Mr Gummer, 54, is the second government minister to convert. Ann Widdecombe, Under-Secretary of State for Employment, did so at Westminster Cathedral last April, saying she had been 'voluntarily excommunicated' by its decision to admit women. Mr Gummer made his move privately at the Church of the Sacred Heart, in Westminster. It was not unexpected. Last year, he resigned from the Church of England General Synod, its ruling body, when it voted for women priests.
But yesterday, the minster insisted the controversy was an irrelevance. 'It is not about whether women can do the job. The fact is the Church has always taught otherwise,' he maintained. 'I don't have a view about the ordination of women.'
In the past, however, he has asserted that God is undoubtedly the Father, not the Mother, and the Movement for the Ordination of Women yesterday said it was convinced there was an element of sexism underlying his move.
The question of whether women should be ordained was also raised by George Carey, the Archbishop of Canterbury, in a letter to Mr Gummer on Sunday. 'Many believe these women will bring a profound enrichment to (the) priesthood, reflecting more truly the pattern of the Incarnation, when God became human, not merely male,' he wrote.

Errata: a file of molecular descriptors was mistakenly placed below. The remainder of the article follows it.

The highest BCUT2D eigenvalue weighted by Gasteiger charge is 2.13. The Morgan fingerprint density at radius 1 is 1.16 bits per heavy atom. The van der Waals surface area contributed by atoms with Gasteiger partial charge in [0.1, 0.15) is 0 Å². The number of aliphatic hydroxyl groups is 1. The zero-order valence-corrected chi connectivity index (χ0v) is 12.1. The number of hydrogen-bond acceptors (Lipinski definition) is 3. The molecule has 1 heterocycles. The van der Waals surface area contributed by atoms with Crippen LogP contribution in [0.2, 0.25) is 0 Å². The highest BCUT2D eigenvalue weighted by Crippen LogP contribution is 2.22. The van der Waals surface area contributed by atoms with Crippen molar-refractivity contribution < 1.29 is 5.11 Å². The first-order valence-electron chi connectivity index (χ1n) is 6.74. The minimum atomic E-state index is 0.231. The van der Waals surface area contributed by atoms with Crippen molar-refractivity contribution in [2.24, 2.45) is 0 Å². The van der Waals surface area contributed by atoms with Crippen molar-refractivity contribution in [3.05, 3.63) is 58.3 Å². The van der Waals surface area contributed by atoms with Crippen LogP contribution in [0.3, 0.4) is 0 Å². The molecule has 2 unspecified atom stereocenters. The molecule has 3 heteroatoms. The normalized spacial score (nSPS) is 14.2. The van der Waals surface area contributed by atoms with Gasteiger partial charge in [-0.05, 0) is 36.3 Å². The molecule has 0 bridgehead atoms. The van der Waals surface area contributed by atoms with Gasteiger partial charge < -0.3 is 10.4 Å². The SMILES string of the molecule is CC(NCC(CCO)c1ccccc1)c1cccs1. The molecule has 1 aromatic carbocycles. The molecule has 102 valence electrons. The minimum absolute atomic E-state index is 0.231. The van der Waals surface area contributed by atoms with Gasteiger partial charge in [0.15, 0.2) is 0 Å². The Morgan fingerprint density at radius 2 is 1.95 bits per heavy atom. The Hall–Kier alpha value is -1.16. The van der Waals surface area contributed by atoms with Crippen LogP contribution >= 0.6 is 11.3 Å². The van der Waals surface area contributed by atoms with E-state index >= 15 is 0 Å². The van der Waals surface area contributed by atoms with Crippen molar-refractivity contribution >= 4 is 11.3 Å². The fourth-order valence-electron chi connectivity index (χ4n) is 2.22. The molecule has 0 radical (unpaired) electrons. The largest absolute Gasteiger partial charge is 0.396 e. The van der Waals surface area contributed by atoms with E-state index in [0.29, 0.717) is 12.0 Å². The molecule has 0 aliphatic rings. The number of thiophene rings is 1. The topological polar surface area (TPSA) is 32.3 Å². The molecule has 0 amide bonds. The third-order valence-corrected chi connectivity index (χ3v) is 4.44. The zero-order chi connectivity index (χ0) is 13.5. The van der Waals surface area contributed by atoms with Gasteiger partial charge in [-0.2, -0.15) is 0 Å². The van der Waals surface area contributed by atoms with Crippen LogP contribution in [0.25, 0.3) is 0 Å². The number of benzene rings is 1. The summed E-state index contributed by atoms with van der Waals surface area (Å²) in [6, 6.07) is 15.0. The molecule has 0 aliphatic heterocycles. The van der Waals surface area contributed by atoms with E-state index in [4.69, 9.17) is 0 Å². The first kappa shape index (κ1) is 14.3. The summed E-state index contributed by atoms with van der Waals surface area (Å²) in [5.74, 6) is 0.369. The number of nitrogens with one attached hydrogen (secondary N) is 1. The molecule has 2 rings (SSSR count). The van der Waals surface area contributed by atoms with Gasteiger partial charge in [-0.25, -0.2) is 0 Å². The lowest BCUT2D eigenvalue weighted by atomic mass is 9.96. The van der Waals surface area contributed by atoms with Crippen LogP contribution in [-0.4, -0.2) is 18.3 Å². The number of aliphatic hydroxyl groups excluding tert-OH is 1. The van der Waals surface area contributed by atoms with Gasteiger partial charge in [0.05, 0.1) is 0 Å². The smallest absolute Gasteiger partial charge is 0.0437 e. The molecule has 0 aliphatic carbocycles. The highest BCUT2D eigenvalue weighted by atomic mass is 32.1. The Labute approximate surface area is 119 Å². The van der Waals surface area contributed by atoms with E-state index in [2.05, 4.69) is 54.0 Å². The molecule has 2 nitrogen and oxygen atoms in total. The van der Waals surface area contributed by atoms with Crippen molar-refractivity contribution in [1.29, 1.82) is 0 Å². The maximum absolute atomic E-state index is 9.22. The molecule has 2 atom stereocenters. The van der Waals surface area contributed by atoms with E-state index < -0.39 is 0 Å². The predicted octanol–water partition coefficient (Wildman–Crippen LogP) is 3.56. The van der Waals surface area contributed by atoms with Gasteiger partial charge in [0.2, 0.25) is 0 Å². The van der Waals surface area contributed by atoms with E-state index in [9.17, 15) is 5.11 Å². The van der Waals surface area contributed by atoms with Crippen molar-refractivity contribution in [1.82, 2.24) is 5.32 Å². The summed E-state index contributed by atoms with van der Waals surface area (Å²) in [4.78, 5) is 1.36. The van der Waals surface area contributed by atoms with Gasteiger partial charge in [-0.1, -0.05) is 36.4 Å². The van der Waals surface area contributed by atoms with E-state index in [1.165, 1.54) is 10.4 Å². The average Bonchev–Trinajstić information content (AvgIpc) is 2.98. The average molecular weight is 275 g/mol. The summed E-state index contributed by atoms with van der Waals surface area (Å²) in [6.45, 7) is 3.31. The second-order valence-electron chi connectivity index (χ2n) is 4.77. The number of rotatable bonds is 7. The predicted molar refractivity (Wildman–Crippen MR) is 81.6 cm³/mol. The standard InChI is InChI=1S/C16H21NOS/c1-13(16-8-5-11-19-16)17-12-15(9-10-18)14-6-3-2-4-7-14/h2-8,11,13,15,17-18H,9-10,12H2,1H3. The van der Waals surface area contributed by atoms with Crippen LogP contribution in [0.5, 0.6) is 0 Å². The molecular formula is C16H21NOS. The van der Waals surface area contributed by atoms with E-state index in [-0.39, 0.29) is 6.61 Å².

Mr Gummer, however, claims the reason for his secession is the question of authority - that the Church of England did not have the power to decide unilaterally to ordain women priests. It was, he argued, such a fundamental change it could only have been approved by the 'universal church' - the Catholic, Anglican and Orthodox churches acting together. Because this did not happen, the Church of England had rendered itself little more than a 'sect' and betrayed its long-held claim that it had no principles or orders of its own but only those of the universal church.
'By it, the Church of England has invited those who believed themselves members of the Catholic Church instead to transfer their allegiance to a denomination and declare their adhesion to a sect,' he told George Carey.
The Anglican Church argues in its defence that, in voting to ordain women, it is not altering a word in the scriptures or the creeds. Besides, it says, seeking universal authority for such a move, as Mr Gummer demands, is a practical impossibility: the last time the universal church convened was at the Second Council of Nicaea in 787.
His conversion brought him both sadness and joy, Mr Gummer said yesterday. 'My only bitterness was I wasn't eloquent enough to convince people of the damage it (voting for women priests) could do.'